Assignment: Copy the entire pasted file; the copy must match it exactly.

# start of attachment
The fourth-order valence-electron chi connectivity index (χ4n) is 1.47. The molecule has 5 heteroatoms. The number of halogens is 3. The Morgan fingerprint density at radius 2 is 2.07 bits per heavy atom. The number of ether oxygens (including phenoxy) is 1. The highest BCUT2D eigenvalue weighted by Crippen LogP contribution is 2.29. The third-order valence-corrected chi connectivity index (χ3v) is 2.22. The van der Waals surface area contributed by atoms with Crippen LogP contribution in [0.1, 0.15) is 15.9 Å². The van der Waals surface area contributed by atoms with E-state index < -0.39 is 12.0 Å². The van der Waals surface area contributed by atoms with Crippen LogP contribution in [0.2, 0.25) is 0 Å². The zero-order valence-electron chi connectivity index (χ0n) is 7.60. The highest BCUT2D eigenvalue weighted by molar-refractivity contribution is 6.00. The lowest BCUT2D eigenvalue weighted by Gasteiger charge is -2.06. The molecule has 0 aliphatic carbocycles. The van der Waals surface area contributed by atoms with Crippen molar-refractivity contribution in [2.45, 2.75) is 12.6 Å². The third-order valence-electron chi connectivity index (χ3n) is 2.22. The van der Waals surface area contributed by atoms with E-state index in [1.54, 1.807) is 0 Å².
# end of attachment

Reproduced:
The fourth-order valence-electron chi connectivity index (χ4n) is 1.47. The molecule has 5 heteroatoms. The number of halogens is 3. The Morgan fingerprint density at radius 2 is 2.07 bits per heavy atom. The number of ether oxygens (including phenoxy) is 1. The highest BCUT2D eigenvalue weighted by Crippen LogP contribution is 2.29. The third-order valence-corrected chi connectivity index (χ3v) is 2.22. The van der Waals surface area contributed by atoms with Crippen LogP contribution in [0.1, 0.15) is 15.9 Å². The van der Waals surface area contributed by atoms with E-state index < -0.39 is 12.0 Å². The van der Waals surface area contributed by atoms with Crippen LogP contribution in [0.2, 0.25) is 0 Å². The zero-order valence-electron chi connectivity index (χ0n) is 7.60. The highest BCUT2D eigenvalue weighted by molar-refractivity contribution is 6.00. The lowest BCUT2D eigenvalue weighted by Gasteiger charge is -2.06. The molecule has 0 aliphatic carbocycles. The van der Waals surface area contributed by atoms with Crippen molar-refractivity contribution in [2.45, 2.75) is 12.6 Å². The third-order valence-electron chi connectivity index (χ3n) is 2.22. The van der Waals surface area contributed by atoms with E-state index in [1.54, 1.807) is 0 Å².